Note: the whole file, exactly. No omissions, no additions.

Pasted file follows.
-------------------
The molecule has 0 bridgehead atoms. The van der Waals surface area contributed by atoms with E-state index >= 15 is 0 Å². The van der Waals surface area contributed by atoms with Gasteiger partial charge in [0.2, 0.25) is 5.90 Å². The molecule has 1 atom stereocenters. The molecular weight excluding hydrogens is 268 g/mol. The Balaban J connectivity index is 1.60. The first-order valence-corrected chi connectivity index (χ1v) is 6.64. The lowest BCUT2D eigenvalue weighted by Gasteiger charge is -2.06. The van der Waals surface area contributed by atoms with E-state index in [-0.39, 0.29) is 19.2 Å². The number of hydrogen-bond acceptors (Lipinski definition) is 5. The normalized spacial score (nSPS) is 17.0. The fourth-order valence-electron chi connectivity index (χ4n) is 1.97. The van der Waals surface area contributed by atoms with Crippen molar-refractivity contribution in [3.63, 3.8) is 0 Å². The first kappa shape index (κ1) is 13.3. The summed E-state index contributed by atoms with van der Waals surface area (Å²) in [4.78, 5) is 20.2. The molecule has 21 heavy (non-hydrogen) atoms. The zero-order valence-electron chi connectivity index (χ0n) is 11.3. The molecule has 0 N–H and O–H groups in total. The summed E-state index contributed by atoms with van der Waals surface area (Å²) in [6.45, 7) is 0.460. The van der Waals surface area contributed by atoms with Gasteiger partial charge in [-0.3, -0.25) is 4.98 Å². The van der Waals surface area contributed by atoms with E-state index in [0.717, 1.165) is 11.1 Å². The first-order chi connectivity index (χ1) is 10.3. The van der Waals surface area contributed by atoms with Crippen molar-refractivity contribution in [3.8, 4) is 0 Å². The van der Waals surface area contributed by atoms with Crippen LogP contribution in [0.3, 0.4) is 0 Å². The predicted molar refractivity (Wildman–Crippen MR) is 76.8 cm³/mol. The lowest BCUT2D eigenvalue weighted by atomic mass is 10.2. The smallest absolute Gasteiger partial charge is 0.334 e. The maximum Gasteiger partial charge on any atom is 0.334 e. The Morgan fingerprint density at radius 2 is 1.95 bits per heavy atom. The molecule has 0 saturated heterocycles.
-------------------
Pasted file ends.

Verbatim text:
The molecule has 0 bridgehead atoms. The van der Waals surface area contributed by atoms with E-state index >= 15 is 0 Å². The van der Waals surface area contributed by atoms with Gasteiger partial charge in [0.2, 0.25) is 5.90 Å². The molecule has 1 atom stereocenters. The molecular weight excluding hydrogens is 268 g/mol. The Balaban J connectivity index is 1.60. The first-order valence-corrected chi connectivity index (χ1v) is 6.64. The lowest BCUT2D eigenvalue weighted by Gasteiger charge is -2.06. The van der Waals surface area contributed by atoms with E-state index in [-0.39, 0.29) is 19.2 Å². The number of hydrogen-bond acceptors (Lipinski definition) is 5. The normalized spacial score (nSPS) is 17.0. The fourth-order valence-electron chi connectivity index (χ4n) is 1.97. The van der Waals surface area contributed by atoms with Crippen molar-refractivity contribution in [3.63, 3.8) is 0 Å². The first kappa shape index (κ1) is 13.3. The summed E-state index contributed by atoms with van der Waals surface area (Å²) in [4.78, 5) is 20.2. The molecule has 21 heavy (non-hydrogen) atoms. The zero-order valence-electron chi connectivity index (χ0n) is 11.3. The molecule has 0 N–H and O–H groups in total. The summed E-state index contributed by atoms with van der Waals surface area (Å²) in [6.45, 7) is 0.460. The van der Waals surface area contributed by atoms with Gasteiger partial charge in [-0.3, -0.25) is 4.98 Å². The van der Waals surface area contributed by atoms with E-state index in [0.717, 1.165) is 11.1 Å². The first-order chi connectivity index (χ1) is 10.3. The van der Waals surface area contributed by atoms with Crippen molar-refractivity contribution in [3.8, 4) is 0 Å². The van der Waals surface area contributed by atoms with Crippen LogP contribution in [0.3, 0.4) is 0 Å². The predicted molar refractivity (Wildman–Crippen MR) is 76.8 cm³/mol. The lowest BCUT2D eigenvalue weighted by atomic mass is 10.2. The smallest absolute Gasteiger partial charge is 0.334 e. The maximum Gasteiger partial charge on any atom is 0.334 e. The Morgan fingerprint density at radius 2 is 1.95 bits per heavy atom. The molecule has 0 saturated heterocycles.